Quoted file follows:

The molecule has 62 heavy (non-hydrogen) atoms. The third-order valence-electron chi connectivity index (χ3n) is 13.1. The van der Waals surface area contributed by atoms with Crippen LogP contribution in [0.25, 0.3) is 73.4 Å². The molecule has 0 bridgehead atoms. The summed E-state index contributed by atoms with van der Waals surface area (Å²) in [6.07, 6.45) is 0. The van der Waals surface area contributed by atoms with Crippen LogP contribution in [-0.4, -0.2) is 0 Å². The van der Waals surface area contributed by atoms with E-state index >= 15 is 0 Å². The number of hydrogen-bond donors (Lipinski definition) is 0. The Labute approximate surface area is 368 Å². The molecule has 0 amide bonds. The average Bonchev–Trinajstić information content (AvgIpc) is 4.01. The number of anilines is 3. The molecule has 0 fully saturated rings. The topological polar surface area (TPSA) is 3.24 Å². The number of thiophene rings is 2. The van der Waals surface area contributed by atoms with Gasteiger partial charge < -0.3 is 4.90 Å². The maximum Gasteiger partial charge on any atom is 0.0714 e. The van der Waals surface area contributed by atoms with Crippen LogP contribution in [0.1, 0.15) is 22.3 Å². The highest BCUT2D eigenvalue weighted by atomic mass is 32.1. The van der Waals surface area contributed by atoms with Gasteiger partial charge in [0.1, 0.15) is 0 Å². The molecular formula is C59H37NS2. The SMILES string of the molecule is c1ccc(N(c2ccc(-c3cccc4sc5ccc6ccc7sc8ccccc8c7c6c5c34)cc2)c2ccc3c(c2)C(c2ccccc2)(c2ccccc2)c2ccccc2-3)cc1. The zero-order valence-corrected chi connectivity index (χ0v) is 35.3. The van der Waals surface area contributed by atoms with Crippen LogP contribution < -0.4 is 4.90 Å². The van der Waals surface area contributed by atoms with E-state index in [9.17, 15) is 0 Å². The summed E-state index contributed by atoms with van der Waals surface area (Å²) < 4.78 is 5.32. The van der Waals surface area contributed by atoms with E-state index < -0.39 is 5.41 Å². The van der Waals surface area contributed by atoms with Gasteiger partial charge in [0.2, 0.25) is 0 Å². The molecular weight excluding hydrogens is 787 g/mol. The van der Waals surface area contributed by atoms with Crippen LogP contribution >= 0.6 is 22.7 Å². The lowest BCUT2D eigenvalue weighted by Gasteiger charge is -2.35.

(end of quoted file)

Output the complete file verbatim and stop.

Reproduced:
The molecule has 62 heavy (non-hydrogen) atoms. The third-order valence-electron chi connectivity index (χ3n) is 13.1. The van der Waals surface area contributed by atoms with Crippen LogP contribution in [0.25, 0.3) is 73.4 Å². The molecule has 0 bridgehead atoms. The summed E-state index contributed by atoms with van der Waals surface area (Å²) in [6.07, 6.45) is 0. The van der Waals surface area contributed by atoms with Crippen LogP contribution in [-0.4, -0.2) is 0 Å². The van der Waals surface area contributed by atoms with E-state index >= 15 is 0 Å². The number of hydrogen-bond donors (Lipinski definition) is 0. The Labute approximate surface area is 368 Å². The molecule has 0 amide bonds. The average Bonchev–Trinajstić information content (AvgIpc) is 4.01. The number of anilines is 3. The molecule has 0 fully saturated rings. The topological polar surface area (TPSA) is 3.24 Å². The number of thiophene rings is 2. The van der Waals surface area contributed by atoms with Gasteiger partial charge < -0.3 is 4.90 Å². The maximum Gasteiger partial charge on any atom is 0.0714 e. The van der Waals surface area contributed by atoms with Crippen LogP contribution in [0.1, 0.15) is 22.3 Å². The highest BCUT2D eigenvalue weighted by atomic mass is 32.1. The van der Waals surface area contributed by atoms with Gasteiger partial charge in [0.1, 0.15) is 0 Å². The molecular formula is C59H37NS2. The SMILES string of the molecule is c1ccc(N(c2ccc(-c3cccc4sc5ccc6ccc7sc8ccccc8c7c6c5c34)cc2)c2ccc3c(c2)C(c2ccccc2)(c2ccccc2)c2ccccc2-3)cc1. The zero-order valence-corrected chi connectivity index (χ0v) is 35.3. The van der Waals surface area contributed by atoms with Crippen LogP contribution < -0.4 is 4.90 Å². The van der Waals surface area contributed by atoms with E-state index in [9.17, 15) is 0 Å². The summed E-state index contributed by atoms with van der Waals surface area (Å²) < 4.78 is 5.32. The van der Waals surface area contributed by atoms with E-state index < -0.39 is 5.41 Å². The van der Waals surface area contributed by atoms with Gasteiger partial charge in [0.2, 0.25) is 0 Å². The molecular weight excluding hydrogens is 787 g/mol. The van der Waals surface area contributed by atoms with Crippen LogP contribution >= 0.6 is 22.7 Å². The lowest BCUT2D eigenvalue weighted by Gasteiger charge is -2.35.